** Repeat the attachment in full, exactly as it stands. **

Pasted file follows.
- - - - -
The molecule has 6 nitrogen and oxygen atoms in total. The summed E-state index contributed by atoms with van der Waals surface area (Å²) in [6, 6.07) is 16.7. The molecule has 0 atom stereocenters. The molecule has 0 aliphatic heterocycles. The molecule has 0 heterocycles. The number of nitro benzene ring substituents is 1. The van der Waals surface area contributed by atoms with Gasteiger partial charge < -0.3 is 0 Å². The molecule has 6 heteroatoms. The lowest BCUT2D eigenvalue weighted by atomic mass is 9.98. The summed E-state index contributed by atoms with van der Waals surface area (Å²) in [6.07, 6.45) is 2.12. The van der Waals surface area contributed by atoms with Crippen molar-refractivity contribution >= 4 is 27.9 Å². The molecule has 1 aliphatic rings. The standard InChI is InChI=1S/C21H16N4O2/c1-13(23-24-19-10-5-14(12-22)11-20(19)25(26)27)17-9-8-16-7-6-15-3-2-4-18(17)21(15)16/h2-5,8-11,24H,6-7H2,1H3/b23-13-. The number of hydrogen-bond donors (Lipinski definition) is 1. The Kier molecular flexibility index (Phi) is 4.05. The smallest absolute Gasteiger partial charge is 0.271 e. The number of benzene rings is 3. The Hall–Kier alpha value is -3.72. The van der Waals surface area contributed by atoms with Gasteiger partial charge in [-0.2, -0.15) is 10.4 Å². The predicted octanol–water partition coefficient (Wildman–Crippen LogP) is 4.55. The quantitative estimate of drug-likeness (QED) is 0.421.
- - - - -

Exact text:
The molecule has 6 nitrogen and oxygen atoms in total. The summed E-state index contributed by atoms with van der Waals surface area (Å²) in [6, 6.07) is 16.7. The molecule has 0 atom stereocenters. The molecule has 0 aliphatic heterocycles. The molecule has 0 heterocycles. The number of nitro benzene ring substituents is 1. The van der Waals surface area contributed by atoms with Gasteiger partial charge < -0.3 is 0 Å². The molecule has 6 heteroatoms. The lowest BCUT2D eigenvalue weighted by atomic mass is 9.98. The summed E-state index contributed by atoms with van der Waals surface area (Å²) in [6.07, 6.45) is 2.12. The van der Waals surface area contributed by atoms with Crippen molar-refractivity contribution >= 4 is 27.9 Å². The molecule has 1 aliphatic rings. The standard InChI is InChI=1S/C21H16N4O2/c1-13(23-24-19-10-5-14(12-22)11-20(19)25(26)27)17-9-8-16-7-6-15-3-2-4-18(17)21(15)16/h2-5,8-11,24H,6-7H2,1H3/b23-13-. The number of hydrogen-bond donors (Lipinski definition) is 1. The Kier molecular flexibility index (Phi) is 4.05. The smallest absolute Gasteiger partial charge is 0.271 e. The number of benzene rings is 3. The Hall–Kier alpha value is -3.72. The van der Waals surface area contributed by atoms with Gasteiger partial charge in [-0.2, -0.15) is 10.4 Å². The predicted octanol–water partition coefficient (Wildman–Crippen LogP) is 4.55. The quantitative estimate of drug-likeness (QED) is 0.421.